This weekly column offers opinions on the latest pharmaceutical industry news.
Everyone wants to pay less for prescription medicines, and Maura Healey believes she has found a way to make it happen: by suing drug companies for violating state consumer protection laws.
In a controversial maneuver, the Massachusetts attorney general is threatening to file a lawsuit against Gilead Sciences (GILD) if the California drug maker doesn’t lower its prices for a pair of costly hepatitis C treatments.
Legal experts are calling this a long shot. Consumer advocates believe this is a brilliant tactic. And in truth, both sides have a point.
Let’s start with the legal debate. Healey contends Gilead is guilty of unfair trade practices for charging, before discounts, anywhere from $63,000 to $94,500 for a course of treatment, depending upon the drug and regimen. She noted in a letter to Gilead made public last week — and first reported by the Boston Globe — that the company’s Sovaldi and Harvoni treatments sell for just a fraction of those prices in some other countries.
But since the cure rates for these drugs exceed 90 percent, Gilead insists they offer a good value for the money by helping patients avoid the long-term costs of treating liver disease, cancer, and transplantation.
For her part, Healey claimed that the drugs are out of reach for too many people, notably those who are covered by government programs. Her rationale is simple: What good is a cure if it remains inaccessible?
On a populist level, this may resonate widely — and it certainly has on the presidential campaign trail. Three leading candidates — Bernie Sanders, Hillary Clinton and, most recently, Donald Trump — have all targeted drug prices in their stump speeches.
Whether such logic is grounds for a lawsuit is another matter. Healey’s argument turns on the notion that charging a high price constitutes unfair commercial conduct. This appears highly questionable.
“I don’t know of any state unfair trade practices law that gives a state the right to regulate [drug] prices,” said Erik Gordon, a business and law professor at the University of Michigan. Moreover, as he and other legal experts wonder: How high is too high?
A Healey spokeswoman declined to discuss the legal points. Nonetheless, the attorney general apparently believes state law is sufficiently broad to encompass her contention, although past legal decisions suggest otherwise.
Last May, a federal court in Philadelphia tossed a lawsuit brought by the regional transit authority, which claimed Gilead was charging excessive prices for its employees. In reaching its decision, the court wrote that federal law covering patented drugs offers companies immunity from state law. In other words, the transit authority couldn’t use state law to force Gilead to lower its prices.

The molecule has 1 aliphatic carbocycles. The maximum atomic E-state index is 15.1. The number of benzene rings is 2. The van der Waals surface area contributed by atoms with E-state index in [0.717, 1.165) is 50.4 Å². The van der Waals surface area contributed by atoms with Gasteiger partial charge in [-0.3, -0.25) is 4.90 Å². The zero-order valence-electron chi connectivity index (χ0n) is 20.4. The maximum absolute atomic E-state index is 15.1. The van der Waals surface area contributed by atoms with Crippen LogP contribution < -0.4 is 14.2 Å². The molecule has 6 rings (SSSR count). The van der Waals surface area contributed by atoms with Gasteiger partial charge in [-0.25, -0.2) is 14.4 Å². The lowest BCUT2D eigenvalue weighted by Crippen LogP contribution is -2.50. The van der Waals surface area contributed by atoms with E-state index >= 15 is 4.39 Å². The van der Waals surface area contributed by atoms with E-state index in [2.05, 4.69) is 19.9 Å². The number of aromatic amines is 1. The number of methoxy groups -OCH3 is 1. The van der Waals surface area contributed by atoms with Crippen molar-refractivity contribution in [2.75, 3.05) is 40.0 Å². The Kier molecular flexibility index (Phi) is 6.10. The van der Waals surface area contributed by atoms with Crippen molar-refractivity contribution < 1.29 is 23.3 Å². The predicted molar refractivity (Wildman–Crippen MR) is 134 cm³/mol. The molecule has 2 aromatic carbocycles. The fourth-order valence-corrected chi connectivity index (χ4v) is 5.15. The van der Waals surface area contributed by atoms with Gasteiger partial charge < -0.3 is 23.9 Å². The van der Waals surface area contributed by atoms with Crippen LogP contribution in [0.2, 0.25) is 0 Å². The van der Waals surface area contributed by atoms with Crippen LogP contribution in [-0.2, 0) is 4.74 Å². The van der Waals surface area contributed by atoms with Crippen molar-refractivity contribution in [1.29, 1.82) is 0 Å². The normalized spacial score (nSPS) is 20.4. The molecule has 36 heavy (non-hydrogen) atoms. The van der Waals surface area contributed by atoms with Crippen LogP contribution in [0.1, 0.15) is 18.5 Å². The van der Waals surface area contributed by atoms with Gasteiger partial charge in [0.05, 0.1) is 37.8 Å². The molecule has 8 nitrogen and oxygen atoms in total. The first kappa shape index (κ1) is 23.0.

Another federal court expressed the same reasoning nearly a decade ago to strike down a law the District of Columbia had passed to curb excessive drug prices.
For Healey to make a case, she will probably have to argue that Gilead’s pricing is “defectively designed,” according to Kevin Outterson, who directs the health law program at Boston University.
This means that Gilead would have had to know its pricing would hurt consumers. “It’s an innovative argument,” Outterson said. “But until we know more, the argument is more political than legal.”
Indeed, some see Healey’s effort as nothing more than grandstanding.
“This is about demonizing the industry,” said Robert Easton, a pharmaceutical consultant. “Someone has to get a political action committee together and get her out of office.”
“She could be a problem for industry elsewhere in the country,” added Easton, who also chairs NewYorkBIO, a state trade group.
Posturing or not, Healey has scored some points: a Gilead spokeswoman said the drug maker has agreed to hold talks with her; other states are now watching what Healey does; and then there is all the publicity.
“I believe this ratchets up the pressure,” said Brian Rosman, research director at Health Care For All, a Boston-based consumer advocacy group. “This just may contribute to an atmosphere in which the company finds a way to make the drugs more affordable.”
For now, Gilead is not showing signs of budging, but may reconsider, albeit for an entirely different reason. Late last week, Merck won approval for a new hepatitis C treatment called Zepatier, and it set the cost at $54,600 — nearly 60 percent below the cost of Harvoni, the newer and more widely prescribed of the two Gilead medicines.
Perhaps old-fashioned competition may accomplish what legal threats cannot.